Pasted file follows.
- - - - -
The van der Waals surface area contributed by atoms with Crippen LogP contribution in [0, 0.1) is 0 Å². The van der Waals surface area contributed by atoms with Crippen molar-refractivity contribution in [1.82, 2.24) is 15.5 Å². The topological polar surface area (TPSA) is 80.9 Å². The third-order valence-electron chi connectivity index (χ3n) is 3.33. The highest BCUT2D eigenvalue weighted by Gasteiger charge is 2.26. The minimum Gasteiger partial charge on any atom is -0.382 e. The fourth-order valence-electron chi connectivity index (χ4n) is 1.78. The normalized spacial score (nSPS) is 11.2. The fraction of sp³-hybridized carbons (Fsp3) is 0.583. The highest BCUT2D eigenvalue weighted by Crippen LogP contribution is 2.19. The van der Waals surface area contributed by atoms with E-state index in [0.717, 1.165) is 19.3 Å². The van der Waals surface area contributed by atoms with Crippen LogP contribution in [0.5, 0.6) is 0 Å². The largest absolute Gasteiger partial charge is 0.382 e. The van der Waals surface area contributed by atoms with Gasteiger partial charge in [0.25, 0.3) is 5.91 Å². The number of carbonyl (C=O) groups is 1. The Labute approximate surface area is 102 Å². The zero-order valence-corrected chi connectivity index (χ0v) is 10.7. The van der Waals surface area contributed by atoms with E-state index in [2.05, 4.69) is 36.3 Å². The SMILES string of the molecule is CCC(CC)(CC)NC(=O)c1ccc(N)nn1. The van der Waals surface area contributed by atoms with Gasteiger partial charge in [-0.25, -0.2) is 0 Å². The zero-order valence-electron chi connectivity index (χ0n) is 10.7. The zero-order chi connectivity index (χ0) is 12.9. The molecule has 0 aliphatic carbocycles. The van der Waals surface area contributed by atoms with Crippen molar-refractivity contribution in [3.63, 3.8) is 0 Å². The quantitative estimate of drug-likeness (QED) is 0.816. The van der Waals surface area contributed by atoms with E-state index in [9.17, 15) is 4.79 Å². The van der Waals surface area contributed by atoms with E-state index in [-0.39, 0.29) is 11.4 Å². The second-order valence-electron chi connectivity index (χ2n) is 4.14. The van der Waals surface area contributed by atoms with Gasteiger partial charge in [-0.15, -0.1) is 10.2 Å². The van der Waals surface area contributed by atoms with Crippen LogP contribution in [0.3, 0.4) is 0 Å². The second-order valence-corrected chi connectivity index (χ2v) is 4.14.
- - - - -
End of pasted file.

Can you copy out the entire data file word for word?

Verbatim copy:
The van der Waals surface area contributed by atoms with Crippen LogP contribution in [0, 0.1) is 0 Å². The van der Waals surface area contributed by atoms with Crippen molar-refractivity contribution in [1.82, 2.24) is 15.5 Å². The topological polar surface area (TPSA) is 80.9 Å². The third-order valence-electron chi connectivity index (χ3n) is 3.33. The highest BCUT2D eigenvalue weighted by Gasteiger charge is 2.26. The minimum Gasteiger partial charge on any atom is -0.382 e. The fourth-order valence-electron chi connectivity index (χ4n) is 1.78. The normalized spacial score (nSPS) is 11.2. The fraction of sp³-hybridized carbons (Fsp3) is 0.583. The highest BCUT2D eigenvalue weighted by Crippen LogP contribution is 2.19. The van der Waals surface area contributed by atoms with E-state index in [0.717, 1.165) is 19.3 Å². The van der Waals surface area contributed by atoms with Crippen LogP contribution in [0.5, 0.6) is 0 Å². The largest absolute Gasteiger partial charge is 0.382 e. The van der Waals surface area contributed by atoms with Gasteiger partial charge in [0.25, 0.3) is 5.91 Å². The number of carbonyl (C=O) groups is 1. The Labute approximate surface area is 102 Å². The zero-order valence-corrected chi connectivity index (χ0v) is 10.7. The van der Waals surface area contributed by atoms with E-state index in [2.05, 4.69) is 36.3 Å². The SMILES string of the molecule is CCC(CC)(CC)NC(=O)c1ccc(N)nn1. The van der Waals surface area contributed by atoms with Gasteiger partial charge in [-0.25, -0.2) is 0 Å². The zero-order valence-electron chi connectivity index (χ0n) is 10.7. The zero-order chi connectivity index (χ0) is 12.9. The molecule has 0 aliphatic carbocycles. The van der Waals surface area contributed by atoms with Crippen molar-refractivity contribution in [3.63, 3.8) is 0 Å². The quantitative estimate of drug-likeness (QED) is 0.816. The van der Waals surface area contributed by atoms with E-state index in [9.17, 15) is 4.79 Å². The van der Waals surface area contributed by atoms with E-state index in [-0.39, 0.29) is 11.4 Å². The second-order valence-electron chi connectivity index (χ2n) is 4.14. The van der Waals surface area contributed by atoms with Gasteiger partial charge in [-0.15, -0.1) is 10.2 Å². The van der Waals surface area contributed by atoms with Crippen LogP contribution in [0.3, 0.4) is 0 Å². The second-order valence-corrected chi connectivity index (χ2v) is 4.14.